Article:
Uganda’s largest national park and one of its very best; animals here are in plentiful supply and the raging Murchison Falls a sight to behold. Sir Samuel Baker named Murchison Falls in honour of a president of the Royal Geographical Society, and the park was subsequently named after the falls. The Victoria Nile River flows through the park on its way to Lake Albert.
During the 1960s, Murchison (3893 sq km; 5081 sq km with the adjoining Bugungu and Karuma wildlife reserves) was one of Africa’s most famous parks; as many as 12 launches filled with eager tourists would buzz up the river to the falls each day. The park also had some of the largest concentrations of wildlife in Africa, including as many as 15,000 elephants. Unfortunately, poachers and troops wiped out practically all wildlife, except the more numerous (or less sought-after) herd species. While its rhino population was entirely killed off and remains absent from the park, other wildlife is recovering fast and you can find good numbers of elephants, Rothschild giraffes, lion, Ugandan kob (antelopes), waterbuck, buffaloes, hippos and crocodiles these days. Sitatunga, leopard and spotted hyenas might also be seen. Birdlife consists of some 460 species, including quite a few shoebill stork.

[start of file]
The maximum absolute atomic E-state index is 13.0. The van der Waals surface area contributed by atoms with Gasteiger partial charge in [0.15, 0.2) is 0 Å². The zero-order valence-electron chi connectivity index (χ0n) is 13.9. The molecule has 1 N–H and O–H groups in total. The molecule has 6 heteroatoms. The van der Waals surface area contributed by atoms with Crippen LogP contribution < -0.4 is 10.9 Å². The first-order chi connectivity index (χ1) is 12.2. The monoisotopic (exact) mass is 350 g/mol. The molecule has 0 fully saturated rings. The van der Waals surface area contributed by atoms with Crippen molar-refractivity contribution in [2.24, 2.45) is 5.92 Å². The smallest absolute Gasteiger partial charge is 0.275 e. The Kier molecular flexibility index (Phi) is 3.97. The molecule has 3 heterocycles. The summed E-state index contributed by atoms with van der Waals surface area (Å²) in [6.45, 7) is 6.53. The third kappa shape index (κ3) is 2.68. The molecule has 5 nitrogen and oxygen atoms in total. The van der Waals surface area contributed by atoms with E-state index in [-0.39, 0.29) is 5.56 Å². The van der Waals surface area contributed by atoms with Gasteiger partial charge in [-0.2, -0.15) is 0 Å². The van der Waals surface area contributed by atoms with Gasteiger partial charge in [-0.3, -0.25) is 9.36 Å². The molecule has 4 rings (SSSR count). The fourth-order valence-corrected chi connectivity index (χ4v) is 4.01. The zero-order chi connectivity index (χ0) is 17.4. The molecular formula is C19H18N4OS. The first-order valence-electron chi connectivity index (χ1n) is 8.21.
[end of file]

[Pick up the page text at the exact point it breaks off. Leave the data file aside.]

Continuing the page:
Despite this new beginning, don’t come to Murchison expecting a scene from the Serengeti. Still, we’ve never heard of anybody going away disappointed in their visit. And, even if there were no animals, the awesome power of Murchison Falls would make this park worth visiting.
For more information on the park, pick up a copy of Murchison Falls Conservation Area Guidebook (2002) by Shaun Mann at the park office.
Excellent wildlife watching from boat or car; Rothschild giraffe; lion; sheer power and fury of Murchison Falls; chimpanzee tracking in Budongo Forest Reserve.